This region was not affected by the hurricane and is welcoming visitors. All hotels, roads and electrical power are fully operational.
Finally, all installations that have required repair work are being subject to a very strict supervision and inspection to guarantee the safety of our visitors.
We will continue to update our timetable for the keys in the north part of the island. They suffered significant damage and the initial estimate is that they will not be ready for our high season in November this year.
Cuba Direct has coped with many challenges over 15 years of welcoming travellers to Cuba, however, nothing compares to a major hurricane.
“We have seen it all, there’s nothing to worry about, you are in good hands” declared Martin Payne, Cuba Direct’s Head of Representation. He was speaking to a crowd of families at Havana’s Iberostar Parque Central Hotel as Hurricane Irma walloped Cuba’s central northern coast with 120 mph (195 km/h) winds. “There’s always a solution, a plan B”, he comforted, “and I will personally make sure this works for all of you.”
Cuba Direct has experienced a variety of challenges in 15 years of business, but nothing compares to a major hurricane. The uncertainty caused by a natural disaster of this scale has been stressful for our clients who have been dreaming about their holiday for months, or even years, and may be suddenly forced to change plans. “We are responsible for every step of their journey and for every memory they take back home”, states Martin.
We cannot thank enough the 44 clients who travelled with us during the past week. Some opted to leave Cuba early, others arrived as planned and some had to extend their trip because they could not travel home during the storm. All were incredibly brave, patient and understanding.
Eileen Santana, a Cuba Direct representative in Havana – her family evacuated but still assisting our guests – smiles as she remembers the story of the Birminghams, a couple who helped drain their Cienfuegos “casa particular” with buckets. “They were marvellous, fantastic people, very understanding. They even thanked us for the opportunity to experience such a storm with Cuba Direct!”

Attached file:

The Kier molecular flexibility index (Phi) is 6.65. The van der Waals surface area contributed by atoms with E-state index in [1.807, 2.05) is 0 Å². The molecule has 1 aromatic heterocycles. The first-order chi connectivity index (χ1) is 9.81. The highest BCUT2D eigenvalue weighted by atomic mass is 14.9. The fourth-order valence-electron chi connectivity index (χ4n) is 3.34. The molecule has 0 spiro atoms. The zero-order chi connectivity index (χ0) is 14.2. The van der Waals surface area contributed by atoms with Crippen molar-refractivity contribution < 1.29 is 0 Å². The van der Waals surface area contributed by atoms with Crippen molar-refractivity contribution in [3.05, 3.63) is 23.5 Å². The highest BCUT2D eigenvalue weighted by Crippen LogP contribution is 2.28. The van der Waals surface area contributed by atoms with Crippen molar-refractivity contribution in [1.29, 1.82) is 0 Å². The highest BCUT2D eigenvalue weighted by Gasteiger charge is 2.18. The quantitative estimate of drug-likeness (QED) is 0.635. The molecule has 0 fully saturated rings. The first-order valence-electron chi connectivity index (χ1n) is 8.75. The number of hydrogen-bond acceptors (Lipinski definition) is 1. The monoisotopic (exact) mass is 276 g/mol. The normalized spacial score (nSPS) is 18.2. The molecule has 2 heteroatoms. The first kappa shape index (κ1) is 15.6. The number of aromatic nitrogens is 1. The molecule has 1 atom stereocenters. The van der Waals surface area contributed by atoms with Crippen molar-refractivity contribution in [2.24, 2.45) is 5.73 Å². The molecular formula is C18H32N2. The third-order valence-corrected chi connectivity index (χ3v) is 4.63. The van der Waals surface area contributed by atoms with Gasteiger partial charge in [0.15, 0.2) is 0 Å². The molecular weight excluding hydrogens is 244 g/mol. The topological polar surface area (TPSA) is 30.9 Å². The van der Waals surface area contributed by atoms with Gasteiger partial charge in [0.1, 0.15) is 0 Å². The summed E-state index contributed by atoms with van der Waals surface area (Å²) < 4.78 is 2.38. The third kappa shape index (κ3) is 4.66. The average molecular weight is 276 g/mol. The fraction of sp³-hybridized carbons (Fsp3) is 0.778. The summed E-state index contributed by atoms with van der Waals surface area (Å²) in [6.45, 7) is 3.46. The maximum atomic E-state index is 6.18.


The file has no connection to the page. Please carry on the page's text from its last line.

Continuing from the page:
Raúl González, our Destination Manager, highlights how the entire team worked together to ensure three things: keep all our clients safe, update the information required to change itineraries and assist everyone with real solutions and advice.
“We specialise in tailor-made itineraries so our clients are often spread out in many different destinations”, explains Raúl. “When we first became aware of the threat that the hurricane represented to the entire island, we were handling 22 clients in Havana, Viñales, Varadero and Cayo Coco. This made evacuation difficult but we managed to bring everyone to Havana at short notice and sent 12 of them back home on Thursday 7th September. On that very same flight, another 13 clients arrived so we ended up with 33 guests during the storm.”
“Our biggest challenge was uncertainty regarding service availability in the places our clients were staying in or arriving at”, he describes. “Most cities were without electricity, gas or running water, so it was very difficult to cope with basic demands. We couldn’t have done it if it weren’t for our strong relationships with our partners here in Cuba, such as Cubanacán and Iberostar. They responded to our reallocations in Trinidad immediately”.
As Hurricane Irma made its way to Florida, USA, three girls in the lobby of Iberostar Parque Central asked Martin about places to go dancing at night as, with the airport closed, they had two extra days in Havana. “Now we have seen it all”, he mocks.
We are working full speed towards recovery, helping to clear fallen trees and branches within the capital and staying up to date with the reopening of hotels in Varadero and the keys. Havana, Viñales, Trinidad, Holguín and most of the other destinations are fully operational and welcoming visitors already.
Irma’s devastating effects will fade sooner rather than later, with the extraordinary effort of the Cuban people and its authorities. However, it will also become a memorable story for those who experienced it and were able to witness Cuba’s resilient and joyful spirit in the face of massive challenges.